In Collaboration with Benenson Strategy Group, LEAD Commission Finds Majority of Voters Support Putting High-Speed Internet Access in Schools and are Willing to Pay
Feb. 4, 2014 - WASHINGTON, D.C. – The bipartisan Leading Education by Advancing Digital (LEAD) Commission today released poll results that found that voters gave the state of technology in America’s schools a mediocre “C”-grade. Perhaps reflecting their belief that our schools are not doing enough to prepare a next generation of innovators, both parents and non-parents support putting high-speed Internet access in all American public schools within the next five years and proved willing to pay for this.
Across the political spectrum, the findings indicate that the overwhelming majority of voters – over 80 percent — are very concerned about the lack of access to basic resources and technology in public schools and the consequences of such unpreparedness as students seek to compete on a global scale. To that end, 6 in 10 voters, and 65 percent of parents, believe allowing teachers to incorporate technology to teach students the skills needed for 21st century jobs is a very important reason to expand broadband access. Strong majorities – 86 percent of Democrats and 57 percent of Republicans – support expanding broadband access even when told the program will be paid for by a temporary fee on cell phone users of roughly $4.00 a year for three years.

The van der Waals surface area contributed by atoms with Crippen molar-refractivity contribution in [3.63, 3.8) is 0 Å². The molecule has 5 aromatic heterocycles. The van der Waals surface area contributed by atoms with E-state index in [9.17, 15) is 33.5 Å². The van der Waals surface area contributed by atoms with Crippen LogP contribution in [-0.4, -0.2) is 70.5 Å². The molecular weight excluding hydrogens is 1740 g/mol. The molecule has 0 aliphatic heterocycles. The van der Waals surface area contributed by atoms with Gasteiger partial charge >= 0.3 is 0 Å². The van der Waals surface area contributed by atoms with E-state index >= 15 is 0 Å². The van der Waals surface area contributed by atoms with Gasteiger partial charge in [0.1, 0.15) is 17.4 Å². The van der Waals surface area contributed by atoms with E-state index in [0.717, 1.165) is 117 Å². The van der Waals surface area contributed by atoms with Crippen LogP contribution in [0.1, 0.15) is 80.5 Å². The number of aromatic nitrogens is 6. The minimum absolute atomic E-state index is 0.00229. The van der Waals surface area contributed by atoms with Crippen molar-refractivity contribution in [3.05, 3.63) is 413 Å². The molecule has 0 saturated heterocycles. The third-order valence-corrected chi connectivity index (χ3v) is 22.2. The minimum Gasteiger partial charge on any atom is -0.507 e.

The complete poll findings can be viewed here.
“We understand that all American students and teachers need resources to compete in the 21st century,” said LEAD Commissioner and Co-Founder of TPG Capital Jim Coulter. “Building high speed Internet access in all American public schools offers students the keys to succeed – regardless of zip code. The LEAD Commission remains committed to the administration’s efforts to strengthen the critical infrastructure that is required to shape a successful digital learning system for our students and country.”
Yesterday the FCC announced it would double the proportion of E-Rate funds by $2 billion a year in its devotion to high-speed Internet access. And today at a White House event around this same commitment, President Obama announced that “several private American companies” will commit over a half billion dollars to help expand schools' Internet access.
“We are pleased to see the public shares our concern and support for increasing access to technology in classrooms,” said LEAD Commissioner and Founder and CEO of Common Sense Media Jim Steyer. “Technology access is not just an education issue; it is a global economic issue. We agree that more must be done to allow American teachers and students to remain globally competitive.”
Led by Benenson Strategy Group, the nationwide poll was conducted via telephone with 800 voters from January 6-9, 2014. The margin of error was +/- 3.5 for the entire sample and +/- 6.9 for parents at the 95 percent confidence interval.
About LEAD Commission
Answering a challenge from the Federal Communications Commission and the Department of Education, the Leading Education by Advancing Digital (LEAD) Commission was established to determine how technology can help transform education in America. The Commission is co-chaired by Lee Bollinger (President of Columbia University), Jim Coulter (Co-Founder of TPG Capital), Margaret Spellings (Former Secretary of Education) and Jim Steyer (Founder and CEO of Common Sense Media).